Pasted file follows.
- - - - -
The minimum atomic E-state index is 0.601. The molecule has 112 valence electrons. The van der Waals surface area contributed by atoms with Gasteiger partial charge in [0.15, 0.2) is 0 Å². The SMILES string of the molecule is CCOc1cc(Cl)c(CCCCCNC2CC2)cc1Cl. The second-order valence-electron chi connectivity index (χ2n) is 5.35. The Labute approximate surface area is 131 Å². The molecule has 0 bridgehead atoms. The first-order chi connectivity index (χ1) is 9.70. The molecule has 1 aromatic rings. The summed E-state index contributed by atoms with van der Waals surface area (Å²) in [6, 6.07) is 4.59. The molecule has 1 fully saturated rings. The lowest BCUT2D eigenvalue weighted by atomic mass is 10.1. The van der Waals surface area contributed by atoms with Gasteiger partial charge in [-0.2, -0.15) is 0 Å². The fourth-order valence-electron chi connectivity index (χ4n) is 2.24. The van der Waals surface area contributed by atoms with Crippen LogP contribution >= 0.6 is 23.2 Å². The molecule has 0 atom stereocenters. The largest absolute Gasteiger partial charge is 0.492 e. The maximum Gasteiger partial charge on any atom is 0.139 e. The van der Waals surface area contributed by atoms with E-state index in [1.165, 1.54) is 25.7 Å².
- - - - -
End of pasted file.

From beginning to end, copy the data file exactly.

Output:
The minimum atomic E-state index is 0.601. The molecule has 112 valence electrons. The van der Waals surface area contributed by atoms with Gasteiger partial charge in [0.15, 0.2) is 0 Å². The SMILES string of the molecule is CCOc1cc(Cl)c(CCCCCNC2CC2)cc1Cl. The second-order valence-electron chi connectivity index (χ2n) is 5.35. The Labute approximate surface area is 131 Å². The molecule has 0 bridgehead atoms. The first-order chi connectivity index (χ1) is 9.70. The molecule has 1 aromatic rings. The summed E-state index contributed by atoms with van der Waals surface area (Å²) in [6, 6.07) is 4.59. The molecule has 1 fully saturated rings. The lowest BCUT2D eigenvalue weighted by atomic mass is 10.1. The van der Waals surface area contributed by atoms with Gasteiger partial charge in [-0.2, -0.15) is 0 Å². The fourth-order valence-electron chi connectivity index (χ4n) is 2.24. The van der Waals surface area contributed by atoms with Crippen LogP contribution >= 0.6 is 23.2 Å². The molecule has 0 atom stereocenters. The largest absolute Gasteiger partial charge is 0.492 e. The maximum Gasteiger partial charge on any atom is 0.139 e. The van der Waals surface area contributed by atoms with E-state index in [1.165, 1.54) is 25.7 Å².